Oskar Metsavaht’s Osklen has a tale behind its birth full of the striving romanticism that befits any high-performance sports brand. Seemingly, it was born as the result of the needs of a group of Brazilian snowboarders who decided to climb Aconcagua, the tallest peak in the Americas in the mid-1980’s.
The brand has actually been in existence since 1989, steadily building up a following for it’s particular style and ethos, initially based on the demands of high-performance sportswear but gradually shifting to an identity emphasising environmentalism and a laid-back surfer zen outlook on the world.
Like a number of other sportswear brands, Osklen is a unisex brand hoping to appeal to both men and women. But, rather smartly, unlike numerous other sportswear brands that have designed for women with their origins in women’s’ sportswear, it’s perhaps not inaccurate to say that Osklen recognised a gap in the market for clothing for women who lead active outdoorsy lives, but don’t like the idea of ‘sportswear’.
In many ways, it is this move towards designing free-moving, versatile clothes that are still informed by high fashion that might be responsible in recent years for the steady groundswell of its international following reaching dizzying heights. The public hunger, particularly for its newer more structural look that has become something of a mainstay in the collections, seems insatiable.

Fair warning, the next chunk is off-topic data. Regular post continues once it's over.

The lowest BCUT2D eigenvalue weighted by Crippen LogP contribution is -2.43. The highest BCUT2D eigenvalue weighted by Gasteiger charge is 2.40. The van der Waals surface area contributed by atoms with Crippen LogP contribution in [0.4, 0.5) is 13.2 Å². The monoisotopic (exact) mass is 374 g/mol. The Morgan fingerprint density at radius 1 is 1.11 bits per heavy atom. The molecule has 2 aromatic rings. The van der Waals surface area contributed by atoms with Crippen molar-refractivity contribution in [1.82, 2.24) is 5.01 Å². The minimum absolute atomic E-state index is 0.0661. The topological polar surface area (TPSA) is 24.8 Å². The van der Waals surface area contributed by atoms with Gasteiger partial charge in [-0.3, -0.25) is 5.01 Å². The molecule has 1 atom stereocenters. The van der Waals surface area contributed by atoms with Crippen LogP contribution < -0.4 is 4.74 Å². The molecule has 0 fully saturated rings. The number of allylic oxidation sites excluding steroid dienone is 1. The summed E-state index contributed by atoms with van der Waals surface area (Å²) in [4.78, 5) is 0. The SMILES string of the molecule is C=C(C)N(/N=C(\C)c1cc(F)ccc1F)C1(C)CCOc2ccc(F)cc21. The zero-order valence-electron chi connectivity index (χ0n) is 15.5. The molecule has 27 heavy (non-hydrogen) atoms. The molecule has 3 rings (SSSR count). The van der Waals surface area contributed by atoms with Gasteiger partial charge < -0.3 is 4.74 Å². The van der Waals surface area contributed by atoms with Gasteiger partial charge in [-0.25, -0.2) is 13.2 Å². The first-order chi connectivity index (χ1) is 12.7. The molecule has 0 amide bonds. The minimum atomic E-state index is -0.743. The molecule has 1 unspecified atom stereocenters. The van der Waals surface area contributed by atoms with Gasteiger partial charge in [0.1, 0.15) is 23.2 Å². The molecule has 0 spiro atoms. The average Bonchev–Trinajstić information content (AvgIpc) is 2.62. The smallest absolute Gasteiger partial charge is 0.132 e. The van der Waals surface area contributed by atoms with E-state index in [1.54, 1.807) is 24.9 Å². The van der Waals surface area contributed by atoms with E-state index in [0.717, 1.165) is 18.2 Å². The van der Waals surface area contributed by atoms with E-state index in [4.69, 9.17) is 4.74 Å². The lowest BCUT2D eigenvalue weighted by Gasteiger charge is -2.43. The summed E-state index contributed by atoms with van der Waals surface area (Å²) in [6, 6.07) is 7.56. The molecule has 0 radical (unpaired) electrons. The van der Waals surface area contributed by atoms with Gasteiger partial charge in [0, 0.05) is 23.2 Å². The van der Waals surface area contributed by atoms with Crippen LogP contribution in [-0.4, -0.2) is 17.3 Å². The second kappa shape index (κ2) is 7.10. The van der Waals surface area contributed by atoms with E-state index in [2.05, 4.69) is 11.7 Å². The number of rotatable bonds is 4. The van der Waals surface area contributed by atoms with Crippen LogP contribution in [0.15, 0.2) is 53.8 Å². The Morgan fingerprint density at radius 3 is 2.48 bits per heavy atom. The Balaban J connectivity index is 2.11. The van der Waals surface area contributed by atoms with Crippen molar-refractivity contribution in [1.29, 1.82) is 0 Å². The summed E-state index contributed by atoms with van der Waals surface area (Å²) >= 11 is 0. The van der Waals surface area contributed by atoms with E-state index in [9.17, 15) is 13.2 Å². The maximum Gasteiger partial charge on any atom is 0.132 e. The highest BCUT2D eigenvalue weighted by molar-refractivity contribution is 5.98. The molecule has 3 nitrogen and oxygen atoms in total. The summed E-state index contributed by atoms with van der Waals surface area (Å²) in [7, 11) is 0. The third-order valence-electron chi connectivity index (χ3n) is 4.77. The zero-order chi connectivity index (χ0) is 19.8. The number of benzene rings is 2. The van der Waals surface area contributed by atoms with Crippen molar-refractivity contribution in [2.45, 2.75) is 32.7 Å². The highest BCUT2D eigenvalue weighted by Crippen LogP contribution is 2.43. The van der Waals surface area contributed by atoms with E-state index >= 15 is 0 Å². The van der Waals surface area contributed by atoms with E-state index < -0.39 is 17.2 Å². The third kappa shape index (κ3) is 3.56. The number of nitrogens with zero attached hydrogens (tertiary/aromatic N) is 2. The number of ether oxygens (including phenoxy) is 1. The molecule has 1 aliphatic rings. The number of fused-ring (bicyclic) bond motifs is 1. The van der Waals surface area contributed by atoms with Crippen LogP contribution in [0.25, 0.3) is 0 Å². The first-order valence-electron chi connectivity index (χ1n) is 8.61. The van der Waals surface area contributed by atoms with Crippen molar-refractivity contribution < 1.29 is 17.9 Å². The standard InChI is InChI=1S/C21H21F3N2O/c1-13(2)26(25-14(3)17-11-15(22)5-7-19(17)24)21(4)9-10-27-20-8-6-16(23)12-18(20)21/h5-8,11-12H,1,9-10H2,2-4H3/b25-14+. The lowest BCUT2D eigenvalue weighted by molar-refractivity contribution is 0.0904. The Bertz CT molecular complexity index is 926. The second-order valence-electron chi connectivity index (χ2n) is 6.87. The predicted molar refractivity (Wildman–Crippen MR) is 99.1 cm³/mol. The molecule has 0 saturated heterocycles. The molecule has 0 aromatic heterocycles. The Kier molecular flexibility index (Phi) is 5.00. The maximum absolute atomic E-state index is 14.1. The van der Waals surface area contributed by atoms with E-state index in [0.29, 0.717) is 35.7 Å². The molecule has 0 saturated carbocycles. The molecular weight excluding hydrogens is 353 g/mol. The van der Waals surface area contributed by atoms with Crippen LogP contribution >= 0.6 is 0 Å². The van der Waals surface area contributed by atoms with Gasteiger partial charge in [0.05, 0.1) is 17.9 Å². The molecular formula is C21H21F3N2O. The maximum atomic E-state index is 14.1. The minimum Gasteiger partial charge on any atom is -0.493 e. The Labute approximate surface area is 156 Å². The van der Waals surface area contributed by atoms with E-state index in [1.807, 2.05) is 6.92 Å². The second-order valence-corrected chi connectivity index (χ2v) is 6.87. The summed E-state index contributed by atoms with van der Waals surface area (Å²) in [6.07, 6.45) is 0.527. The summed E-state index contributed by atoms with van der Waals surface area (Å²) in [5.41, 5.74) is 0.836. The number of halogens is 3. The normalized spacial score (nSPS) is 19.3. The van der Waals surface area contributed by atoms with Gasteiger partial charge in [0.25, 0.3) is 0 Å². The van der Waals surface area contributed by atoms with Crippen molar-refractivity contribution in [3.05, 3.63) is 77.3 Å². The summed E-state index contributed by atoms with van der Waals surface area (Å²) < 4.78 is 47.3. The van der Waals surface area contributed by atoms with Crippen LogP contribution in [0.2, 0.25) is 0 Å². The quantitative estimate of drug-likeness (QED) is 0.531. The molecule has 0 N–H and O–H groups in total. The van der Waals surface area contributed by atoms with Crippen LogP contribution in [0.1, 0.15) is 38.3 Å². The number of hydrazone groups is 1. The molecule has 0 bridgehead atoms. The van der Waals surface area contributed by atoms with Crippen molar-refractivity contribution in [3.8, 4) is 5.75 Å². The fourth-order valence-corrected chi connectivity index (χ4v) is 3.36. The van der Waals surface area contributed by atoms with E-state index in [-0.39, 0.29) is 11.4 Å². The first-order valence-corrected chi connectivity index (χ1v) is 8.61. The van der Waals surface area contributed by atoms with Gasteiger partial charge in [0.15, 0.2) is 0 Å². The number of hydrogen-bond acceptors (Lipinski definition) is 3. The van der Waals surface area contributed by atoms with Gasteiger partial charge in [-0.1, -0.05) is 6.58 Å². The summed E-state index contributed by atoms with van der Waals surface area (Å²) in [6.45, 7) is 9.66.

In almost elliptical pattern, the womenswear has certainly started to inform the approach to the menswear collections. Simple sports garments might remain within the DNA of Olsken’s menswear, but as if clearly evident from the SS11 Oceans collections, the structural approach that has become something of a signature in the wonmenswear garments is increasingly visible in the male clothing. Again, like other brands based in sportswear, Osklen has steadily moved towards speaking to an urbane fashion-conscious male rather than making clothes purely for sportsmen or men who aspire to be sporty. As some of the male silhouettes readily testify, Osklen’s vision of a sporting man is hardly restricted to the clichéd stereotype of the jock.
But, perhaps the most notable difference in approach is that – unlike various others- the clothes are made without the emphatic visibility of iconic logos or branding, again appealing to a more individualistic clientele who shy away from the idea of assuming an identity by association.
Constructed in high-tech flowing, breathing fabrics and restricting its palette to the water-inspired blues of the collections’ inspiration, it also manages to entirely use a colour that definitely seems to be of the moment, judging by its presence in the collections of numerous esteemed designers. In the case of Osklen, however, it really isn’t a platitude to say that it segues easily from beach to chic nightspot. The great outdoors, after all, is in its blood.